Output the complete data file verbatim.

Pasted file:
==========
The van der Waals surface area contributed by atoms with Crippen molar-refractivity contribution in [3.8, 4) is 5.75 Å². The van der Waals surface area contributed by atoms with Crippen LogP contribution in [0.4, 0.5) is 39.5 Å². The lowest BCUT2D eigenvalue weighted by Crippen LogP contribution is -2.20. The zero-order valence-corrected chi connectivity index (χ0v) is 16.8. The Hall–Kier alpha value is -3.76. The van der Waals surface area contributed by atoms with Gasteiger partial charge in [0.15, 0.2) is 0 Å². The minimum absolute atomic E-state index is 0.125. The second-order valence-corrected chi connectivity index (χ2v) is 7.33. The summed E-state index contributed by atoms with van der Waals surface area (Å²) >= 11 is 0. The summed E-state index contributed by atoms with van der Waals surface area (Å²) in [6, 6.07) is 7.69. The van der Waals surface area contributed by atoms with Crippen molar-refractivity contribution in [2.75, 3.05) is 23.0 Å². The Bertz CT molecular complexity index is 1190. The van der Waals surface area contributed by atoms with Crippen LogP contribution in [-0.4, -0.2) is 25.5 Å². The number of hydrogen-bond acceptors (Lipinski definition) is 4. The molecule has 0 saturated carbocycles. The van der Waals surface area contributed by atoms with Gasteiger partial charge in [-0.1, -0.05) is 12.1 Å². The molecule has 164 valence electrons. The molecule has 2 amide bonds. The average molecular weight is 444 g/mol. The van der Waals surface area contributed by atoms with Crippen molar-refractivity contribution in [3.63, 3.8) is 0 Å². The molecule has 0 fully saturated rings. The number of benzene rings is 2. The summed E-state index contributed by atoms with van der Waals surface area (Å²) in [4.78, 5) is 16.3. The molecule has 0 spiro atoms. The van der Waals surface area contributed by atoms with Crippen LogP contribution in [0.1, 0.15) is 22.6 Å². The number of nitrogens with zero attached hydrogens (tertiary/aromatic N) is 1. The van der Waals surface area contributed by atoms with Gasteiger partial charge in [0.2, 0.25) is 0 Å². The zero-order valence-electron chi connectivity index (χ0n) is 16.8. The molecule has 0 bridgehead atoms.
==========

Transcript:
The van der Waals surface area contributed by atoms with Crippen molar-refractivity contribution in [3.8, 4) is 5.75 Å². The van der Waals surface area contributed by atoms with Crippen LogP contribution in [0.4, 0.5) is 39.5 Å². The lowest BCUT2D eigenvalue weighted by Crippen LogP contribution is -2.20. The zero-order valence-corrected chi connectivity index (χ0v) is 16.8. The Hall–Kier alpha value is -3.76. The van der Waals surface area contributed by atoms with Gasteiger partial charge in [0.15, 0.2) is 0 Å². The minimum absolute atomic E-state index is 0.125. The second-order valence-corrected chi connectivity index (χ2v) is 7.33. The summed E-state index contributed by atoms with van der Waals surface area (Å²) >= 11 is 0. The summed E-state index contributed by atoms with van der Waals surface area (Å²) in [6, 6.07) is 7.69. The van der Waals surface area contributed by atoms with Crippen molar-refractivity contribution in [2.75, 3.05) is 23.0 Å². The Bertz CT molecular complexity index is 1190. The van der Waals surface area contributed by atoms with Crippen LogP contribution in [-0.4, -0.2) is 25.5 Å². The number of hydrogen-bond acceptors (Lipinski definition) is 4. The molecule has 0 saturated carbocycles. The van der Waals surface area contributed by atoms with Gasteiger partial charge in [-0.1, -0.05) is 12.1 Å². The molecule has 164 valence electrons. The molecule has 2 amide bonds. The average molecular weight is 444 g/mol. The van der Waals surface area contributed by atoms with Crippen molar-refractivity contribution in [3.63, 3.8) is 0 Å². The molecule has 0 fully saturated rings. The number of benzene rings is 2. The summed E-state index contributed by atoms with van der Waals surface area (Å²) in [4.78, 5) is 16.3. The molecule has 0 spiro atoms. The van der Waals surface area contributed by atoms with Crippen LogP contribution in [0.1, 0.15) is 22.6 Å². The number of nitrogens with zero attached hydrogens (tertiary/aromatic N) is 1. The van der Waals surface area contributed by atoms with Gasteiger partial charge in [0.2, 0.25) is 0 Å². The zero-order valence-electron chi connectivity index (χ0n) is 16.8. The molecule has 0 bridgehead atoms.